Van Buren had to fight the economy and the sense that he simply was not Andrew Jackson. Like almost all election losers, his supporters wanted to blame someone besides their candidate. Usually, that was the ignorant voters. Sen. Thomas Hart Benton saw more sinister forces at work, though. A bitter opponent of the Bank of the United States, Benton later wrote that “two powers were in the field against Mr. Van Buren, each strong within itself, and truly formidable when united—the whole whig party, and the large league of suspended banks, headed by the Bank of the United States—now criminal as well as bankrupt, and making its last struggle for a new national charter in the effort to elect a President friendly to it.”
Seeing the Future
The Bank would not make a renewed appearance for some time, certainly not during the administration of William Henry Harrison. But the debate over it helped shape the emerging partisanship the 1840 election cemented, as Southern Whigs chose to stick with their party rather than yield to the siren song of identity politics. Their Whiggishness overcame their Southerness, the defining moment in the subtitle’s “making of a partisan nation.”
Aside from the partisanship, other aspects of the campaign persist. Certainly, the sloganeering and image-making are part of that heritage. And, contrary to myth, Harrison delivered a number of substantive policy speeches. Van Buren also engaged with voters, although through a letter-writing campaign. This “new business of stumping” was an unprecedented departure from the “mute tribune” standard previously employed by presidential candidates.
But the 1840 election also handed to posterity two other inauspicious developments that plague us to this day, as well as two great lessons that politicians ignore at their own risk.
The campaign—and the presidency that followed—foreshadowed the overweening focus on the executive branch that American politics continues to grapple with. Ellis attributes this shift in focus to the growth of partisanship. With the emergence of the second party system, more voters developed stronger attachments to a political party, which in turn drove increased turnout in presidential election years. It took time for that trend to manifest itself fully in presidential action, partly because Whigs officially eschewed a strong executive. But after the crackup of the Whig Party in the 1850s it was the former Whig, Abraham Lincoln, who accelerated the growth of executive power, necessarily, during the Civil War. By the turn of the 20th century, the progressive movement had begun to institutionalize the idea of a strong and active executive.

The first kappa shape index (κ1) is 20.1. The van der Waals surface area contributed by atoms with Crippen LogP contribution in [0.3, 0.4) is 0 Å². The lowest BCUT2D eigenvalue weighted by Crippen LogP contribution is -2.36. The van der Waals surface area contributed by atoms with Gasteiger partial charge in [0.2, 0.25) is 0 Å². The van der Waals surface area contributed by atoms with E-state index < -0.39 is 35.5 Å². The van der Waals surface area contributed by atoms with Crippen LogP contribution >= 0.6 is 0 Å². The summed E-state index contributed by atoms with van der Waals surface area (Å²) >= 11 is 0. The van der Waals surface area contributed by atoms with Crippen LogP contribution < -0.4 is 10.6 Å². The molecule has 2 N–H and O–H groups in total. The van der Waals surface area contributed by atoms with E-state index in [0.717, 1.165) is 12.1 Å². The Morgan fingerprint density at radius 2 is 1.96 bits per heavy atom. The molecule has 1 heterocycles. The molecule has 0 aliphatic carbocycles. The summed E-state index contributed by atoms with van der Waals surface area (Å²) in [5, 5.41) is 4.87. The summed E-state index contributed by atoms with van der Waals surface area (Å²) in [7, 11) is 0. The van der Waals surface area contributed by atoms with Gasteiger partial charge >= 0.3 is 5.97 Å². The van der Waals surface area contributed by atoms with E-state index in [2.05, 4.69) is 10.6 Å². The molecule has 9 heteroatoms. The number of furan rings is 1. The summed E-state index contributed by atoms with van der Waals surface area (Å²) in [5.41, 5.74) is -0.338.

Growing out of the increased focus on the executive was the notion that the president is to be held accountable for the economy, even when it is affected by circumstances beyond his control. Ellis notes this in the book’s first endnote, where he qualifies his description of voters as making a rational choice. “Even if voters are not fooled by marketing or rhetoric,” he notes, “a decision rule that reflexively blames or credits the incumbent for economic conditions falls well short of most people’s understanding of rational behavior.” But still we do it, irrationally and unfailingly.
The two great lessons are perhaps more obvious, but only sometimes heeded: Candidates must engage the electorate on the voters’ terms, and nominees should pay close attention to who they select as their vice-presidential candidates.
The myths of the 1840 campaign have hung on, in part, because Harrison’s election itself seems inconsequential in light of his short tenure. But it was Harrison’s death after only a month in office that added to the significance of the outcome. Had Van Buren won, the annexation of Texas would not have taken place when and in the way it did, possibly avoiding war with Mexico and deflecting, at least for a time, the controversy over the extension of slavery into new territory. Had Harrison lived, the same is likely true. Ditto had Clay won the nomination.
Tyler’s ascendancy and his determination to bring Texas into the union set the United States irrevocably on the road to disunion and civil war. Elections—and sometimes conventions—have consequences, even if we can’t see far enough into the future to discern what they might be, or to do anything about them.